National Public Health Institute, Department of Environmental Health, P.O. Box 95, FIN-70701 Kuopio, Finland. email@example.com
SourceAIHA J (Fairfax, Va) 2003 Jan-Feb; 64(1)
The effect of building frame and moisture damage on microbial indoor air quality was characterized in 17 wooden and 15 concrete or brick school buildings. Technical investigations to detect visible moisture and mold damage were performed according to a standardized protocol. Viable airborne microbes were determined by using a six-stage impactor (Andersen 10-800). Mean concentrations of viable airborne fungi were significantly higher in wooden schools than in concrete schools, showing that the frame material was a determinant of concentrations of airborne fungi. Moisture damage of the building did not alter the fungal concentrations in wooden school buildings. In contrast, in concrete schools the effect of moisture damage was clearly seen as higher concentrations compared with the reference schools. Aspergillus versicolor, Stachybotrys, and Acremonium were detected only in samples from moisture damaged buildings, and can be considered marker fungi of such damage in school buildings. In addition, the presence of Oidiodendron as well as elevated concentrations of Cladosporium and actinobacteria were associated with moisture damage in concrete schools.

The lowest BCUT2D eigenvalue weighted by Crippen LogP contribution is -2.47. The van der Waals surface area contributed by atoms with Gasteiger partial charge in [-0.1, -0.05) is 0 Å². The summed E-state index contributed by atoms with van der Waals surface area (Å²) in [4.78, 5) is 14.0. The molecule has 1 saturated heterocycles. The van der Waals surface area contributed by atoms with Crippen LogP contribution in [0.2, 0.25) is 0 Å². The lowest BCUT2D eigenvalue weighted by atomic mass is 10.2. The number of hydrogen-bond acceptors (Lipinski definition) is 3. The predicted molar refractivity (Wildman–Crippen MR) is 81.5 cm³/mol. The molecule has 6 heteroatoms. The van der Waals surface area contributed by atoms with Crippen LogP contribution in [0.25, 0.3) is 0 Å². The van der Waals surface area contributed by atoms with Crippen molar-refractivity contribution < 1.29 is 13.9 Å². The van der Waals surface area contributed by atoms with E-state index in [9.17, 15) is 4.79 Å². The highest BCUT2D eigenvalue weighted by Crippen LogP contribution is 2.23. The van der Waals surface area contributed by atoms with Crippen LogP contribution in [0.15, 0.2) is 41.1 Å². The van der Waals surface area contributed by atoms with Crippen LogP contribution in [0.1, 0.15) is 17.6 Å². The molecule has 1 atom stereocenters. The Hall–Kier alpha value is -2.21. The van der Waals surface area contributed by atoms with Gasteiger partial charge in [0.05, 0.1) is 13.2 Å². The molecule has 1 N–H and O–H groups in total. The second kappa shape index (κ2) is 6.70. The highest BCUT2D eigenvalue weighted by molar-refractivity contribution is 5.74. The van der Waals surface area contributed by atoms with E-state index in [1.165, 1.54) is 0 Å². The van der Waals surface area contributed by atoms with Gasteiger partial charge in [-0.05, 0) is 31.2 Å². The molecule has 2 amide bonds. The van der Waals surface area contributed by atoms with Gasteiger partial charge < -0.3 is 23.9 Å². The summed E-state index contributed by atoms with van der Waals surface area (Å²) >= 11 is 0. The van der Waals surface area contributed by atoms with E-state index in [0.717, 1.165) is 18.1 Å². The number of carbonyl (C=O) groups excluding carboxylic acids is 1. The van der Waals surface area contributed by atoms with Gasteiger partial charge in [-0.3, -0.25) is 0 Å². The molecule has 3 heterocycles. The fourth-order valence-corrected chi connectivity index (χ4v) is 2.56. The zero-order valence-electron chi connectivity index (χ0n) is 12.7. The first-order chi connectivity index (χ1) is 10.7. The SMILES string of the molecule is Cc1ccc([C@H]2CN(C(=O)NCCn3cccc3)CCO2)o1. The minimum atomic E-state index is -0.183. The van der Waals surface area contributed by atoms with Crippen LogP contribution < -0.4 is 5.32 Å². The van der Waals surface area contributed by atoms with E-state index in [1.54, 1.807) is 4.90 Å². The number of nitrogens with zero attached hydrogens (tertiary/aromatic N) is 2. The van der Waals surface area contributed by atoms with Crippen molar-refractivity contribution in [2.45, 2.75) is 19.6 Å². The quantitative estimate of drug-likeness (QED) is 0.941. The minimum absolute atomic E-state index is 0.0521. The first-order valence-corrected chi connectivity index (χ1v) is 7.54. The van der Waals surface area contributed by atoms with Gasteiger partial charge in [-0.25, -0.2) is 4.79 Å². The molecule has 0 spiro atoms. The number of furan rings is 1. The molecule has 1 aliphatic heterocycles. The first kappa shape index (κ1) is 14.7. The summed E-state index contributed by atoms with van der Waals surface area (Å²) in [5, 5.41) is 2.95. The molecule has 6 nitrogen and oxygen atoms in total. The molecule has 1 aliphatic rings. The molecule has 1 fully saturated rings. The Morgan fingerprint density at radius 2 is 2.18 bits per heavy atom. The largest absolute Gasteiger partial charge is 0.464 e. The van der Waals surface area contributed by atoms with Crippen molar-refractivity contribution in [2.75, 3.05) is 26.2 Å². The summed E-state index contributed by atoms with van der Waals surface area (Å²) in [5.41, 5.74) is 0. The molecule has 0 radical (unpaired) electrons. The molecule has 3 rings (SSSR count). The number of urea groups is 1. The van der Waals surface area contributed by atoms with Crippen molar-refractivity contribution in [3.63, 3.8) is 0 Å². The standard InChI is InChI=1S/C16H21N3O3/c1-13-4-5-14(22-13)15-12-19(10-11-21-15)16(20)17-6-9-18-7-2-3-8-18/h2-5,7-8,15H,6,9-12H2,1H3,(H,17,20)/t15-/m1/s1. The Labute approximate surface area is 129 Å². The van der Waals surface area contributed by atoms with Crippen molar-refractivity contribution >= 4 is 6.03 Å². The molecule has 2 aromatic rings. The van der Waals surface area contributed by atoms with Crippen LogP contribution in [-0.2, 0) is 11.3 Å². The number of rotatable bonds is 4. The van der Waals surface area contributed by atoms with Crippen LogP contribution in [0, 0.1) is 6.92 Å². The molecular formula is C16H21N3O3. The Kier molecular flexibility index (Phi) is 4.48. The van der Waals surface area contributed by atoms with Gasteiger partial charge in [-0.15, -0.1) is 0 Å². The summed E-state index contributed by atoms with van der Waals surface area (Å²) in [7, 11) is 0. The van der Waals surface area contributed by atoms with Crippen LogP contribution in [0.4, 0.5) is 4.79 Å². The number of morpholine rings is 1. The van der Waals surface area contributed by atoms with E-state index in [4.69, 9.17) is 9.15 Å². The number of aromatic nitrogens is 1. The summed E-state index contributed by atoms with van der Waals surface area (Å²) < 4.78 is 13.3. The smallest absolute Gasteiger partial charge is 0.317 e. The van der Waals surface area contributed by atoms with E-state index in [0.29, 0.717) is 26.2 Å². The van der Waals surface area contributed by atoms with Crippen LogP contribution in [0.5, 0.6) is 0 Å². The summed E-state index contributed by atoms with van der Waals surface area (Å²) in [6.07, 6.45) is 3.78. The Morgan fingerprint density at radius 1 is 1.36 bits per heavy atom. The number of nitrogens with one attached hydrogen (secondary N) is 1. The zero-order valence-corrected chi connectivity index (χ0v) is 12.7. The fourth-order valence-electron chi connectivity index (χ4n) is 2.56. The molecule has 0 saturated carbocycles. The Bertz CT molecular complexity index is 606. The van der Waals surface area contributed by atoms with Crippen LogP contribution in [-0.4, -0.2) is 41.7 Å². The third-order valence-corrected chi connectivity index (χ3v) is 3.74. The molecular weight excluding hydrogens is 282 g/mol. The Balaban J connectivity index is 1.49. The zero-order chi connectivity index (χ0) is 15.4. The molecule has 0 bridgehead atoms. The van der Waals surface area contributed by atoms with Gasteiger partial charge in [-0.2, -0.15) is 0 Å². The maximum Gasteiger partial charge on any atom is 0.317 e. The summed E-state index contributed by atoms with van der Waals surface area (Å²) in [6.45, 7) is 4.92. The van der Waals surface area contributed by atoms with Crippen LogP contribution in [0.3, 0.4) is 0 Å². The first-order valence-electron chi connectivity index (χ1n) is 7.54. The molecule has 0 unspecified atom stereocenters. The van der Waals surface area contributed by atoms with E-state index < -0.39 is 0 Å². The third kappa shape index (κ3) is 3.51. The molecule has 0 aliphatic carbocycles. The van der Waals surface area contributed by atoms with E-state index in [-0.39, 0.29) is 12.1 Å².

MeshAir Pollution, IndoorConstruction MaterialsEnvironmental MonitoringFungiSchoolsSeasonsWaterWood
Journal Article Research Support, Non-U.S. Gov't